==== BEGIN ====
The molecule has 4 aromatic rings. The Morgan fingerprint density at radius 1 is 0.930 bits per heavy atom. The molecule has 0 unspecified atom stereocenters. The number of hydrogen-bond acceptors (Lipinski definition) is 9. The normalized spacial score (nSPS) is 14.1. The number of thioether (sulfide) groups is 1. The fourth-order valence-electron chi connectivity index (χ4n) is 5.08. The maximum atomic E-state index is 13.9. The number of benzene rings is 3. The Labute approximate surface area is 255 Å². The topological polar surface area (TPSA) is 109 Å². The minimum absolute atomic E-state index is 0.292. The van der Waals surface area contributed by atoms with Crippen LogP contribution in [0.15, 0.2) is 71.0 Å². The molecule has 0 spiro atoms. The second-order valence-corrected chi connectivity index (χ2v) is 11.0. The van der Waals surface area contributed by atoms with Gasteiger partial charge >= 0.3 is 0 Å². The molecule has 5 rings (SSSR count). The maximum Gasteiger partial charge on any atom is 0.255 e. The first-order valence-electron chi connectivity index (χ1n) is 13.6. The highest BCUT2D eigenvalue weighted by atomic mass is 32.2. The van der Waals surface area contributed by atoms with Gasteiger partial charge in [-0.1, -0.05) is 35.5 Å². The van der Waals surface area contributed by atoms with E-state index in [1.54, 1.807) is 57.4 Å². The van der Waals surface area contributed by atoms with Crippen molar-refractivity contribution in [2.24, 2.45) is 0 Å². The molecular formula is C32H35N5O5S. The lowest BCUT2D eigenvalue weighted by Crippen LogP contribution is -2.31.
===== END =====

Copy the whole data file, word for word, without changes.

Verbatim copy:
The molecule has 4 aromatic rings. The Morgan fingerprint density at radius 1 is 0.930 bits per heavy atom. The molecule has 0 unspecified atom stereocenters. The number of hydrogen-bond acceptors (Lipinski definition) is 9. The normalized spacial score (nSPS) is 14.1. The number of thioether (sulfide) groups is 1. The fourth-order valence-electron chi connectivity index (χ4n) is 5.08. The maximum atomic E-state index is 13.9. The number of benzene rings is 3. The Labute approximate surface area is 255 Å². The topological polar surface area (TPSA) is 109 Å². The minimum absolute atomic E-state index is 0.292. The van der Waals surface area contributed by atoms with Crippen LogP contribution in [0.15, 0.2) is 71.0 Å². The molecule has 0 spiro atoms. The second-order valence-corrected chi connectivity index (χ2v) is 11.0. The van der Waals surface area contributed by atoms with Gasteiger partial charge >= 0.3 is 0 Å². The molecule has 5 rings (SSSR count). The maximum Gasteiger partial charge on any atom is 0.255 e. The first-order valence-electron chi connectivity index (χ1n) is 13.6. The highest BCUT2D eigenvalue weighted by atomic mass is 32.2. The van der Waals surface area contributed by atoms with Gasteiger partial charge in [-0.1, -0.05) is 35.5 Å². The van der Waals surface area contributed by atoms with E-state index in [1.54, 1.807) is 57.4 Å². The van der Waals surface area contributed by atoms with Crippen molar-refractivity contribution in [2.24, 2.45) is 0 Å². The molecular formula is C32H35N5O5S. The lowest BCUT2D eigenvalue weighted by Crippen LogP contribution is -2.31.